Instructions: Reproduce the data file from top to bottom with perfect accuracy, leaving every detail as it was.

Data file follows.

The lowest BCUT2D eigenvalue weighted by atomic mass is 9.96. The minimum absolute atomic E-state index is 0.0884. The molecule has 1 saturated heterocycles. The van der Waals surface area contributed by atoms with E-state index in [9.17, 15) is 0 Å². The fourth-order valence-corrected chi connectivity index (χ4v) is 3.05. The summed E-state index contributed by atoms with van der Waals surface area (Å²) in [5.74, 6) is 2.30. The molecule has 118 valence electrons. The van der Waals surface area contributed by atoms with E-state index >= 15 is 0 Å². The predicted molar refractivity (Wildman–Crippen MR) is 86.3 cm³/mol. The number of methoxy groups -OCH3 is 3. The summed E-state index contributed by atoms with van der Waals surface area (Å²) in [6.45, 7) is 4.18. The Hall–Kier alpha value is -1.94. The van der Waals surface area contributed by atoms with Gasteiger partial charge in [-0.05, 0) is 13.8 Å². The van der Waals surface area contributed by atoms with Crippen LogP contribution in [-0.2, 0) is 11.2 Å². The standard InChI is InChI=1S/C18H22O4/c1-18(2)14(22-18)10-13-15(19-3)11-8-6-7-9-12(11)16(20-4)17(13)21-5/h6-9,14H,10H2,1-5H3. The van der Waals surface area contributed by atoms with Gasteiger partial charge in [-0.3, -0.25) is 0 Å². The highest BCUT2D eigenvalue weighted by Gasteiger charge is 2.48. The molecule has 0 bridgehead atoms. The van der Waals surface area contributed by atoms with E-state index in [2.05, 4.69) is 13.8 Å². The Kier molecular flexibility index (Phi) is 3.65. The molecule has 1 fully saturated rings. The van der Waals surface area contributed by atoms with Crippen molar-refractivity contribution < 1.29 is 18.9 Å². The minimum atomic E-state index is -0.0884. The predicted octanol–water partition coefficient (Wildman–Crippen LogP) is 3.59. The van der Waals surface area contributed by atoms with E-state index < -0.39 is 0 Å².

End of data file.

The lowest BCUT2D eigenvalue weighted by atomic mass is 9.96. The minimum absolute atomic E-state index is 0.0884. The molecule has 1 saturated heterocycles. The van der Waals surface area contributed by atoms with E-state index in [9.17, 15) is 0 Å². The fourth-order valence-corrected chi connectivity index (χ4v) is 3.05. The summed E-state index contributed by atoms with van der Waals surface area (Å²) in [5.74, 6) is 2.30. The molecule has 118 valence electrons. The van der Waals surface area contributed by atoms with E-state index >= 15 is 0 Å². The predicted molar refractivity (Wildman–Crippen MR) is 86.3 cm³/mol. The number of methoxy groups -OCH3 is 3. The summed E-state index contributed by atoms with van der Waals surface area (Å²) in [6.45, 7) is 4.18. The Hall–Kier alpha value is -1.94. The van der Waals surface area contributed by atoms with Gasteiger partial charge in [-0.05, 0) is 13.8 Å². The van der Waals surface area contributed by atoms with Crippen LogP contribution in [-0.2, 0) is 11.2 Å². The standard InChI is InChI=1S/C18H22O4/c1-18(2)14(22-18)10-13-15(19-3)11-8-6-7-9-12(11)16(20-4)17(13)21-5/h6-9,14H,10H2,1-5H3. The van der Waals surface area contributed by atoms with Gasteiger partial charge in [-0.3, -0.25) is 0 Å². The highest BCUT2D eigenvalue weighted by Gasteiger charge is 2.48. The molecule has 0 bridgehead atoms. The van der Waals surface area contributed by atoms with E-state index in [2.05, 4.69) is 13.8 Å². The Kier molecular flexibility index (Phi) is 3.65. The molecule has 1 fully saturated rings. The van der Waals surface area contributed by atoms with Crippen molar-refractivity contribution < 1.29 is 18.9 Å². The minimum atomic E-state index is -0.0884. The predicted octanol–water partition coefficient (Wildman–Crippen LogP) is 3.59. The van der Waals surface area contributed by atoms with E-state index < -0.39 is 0 Å².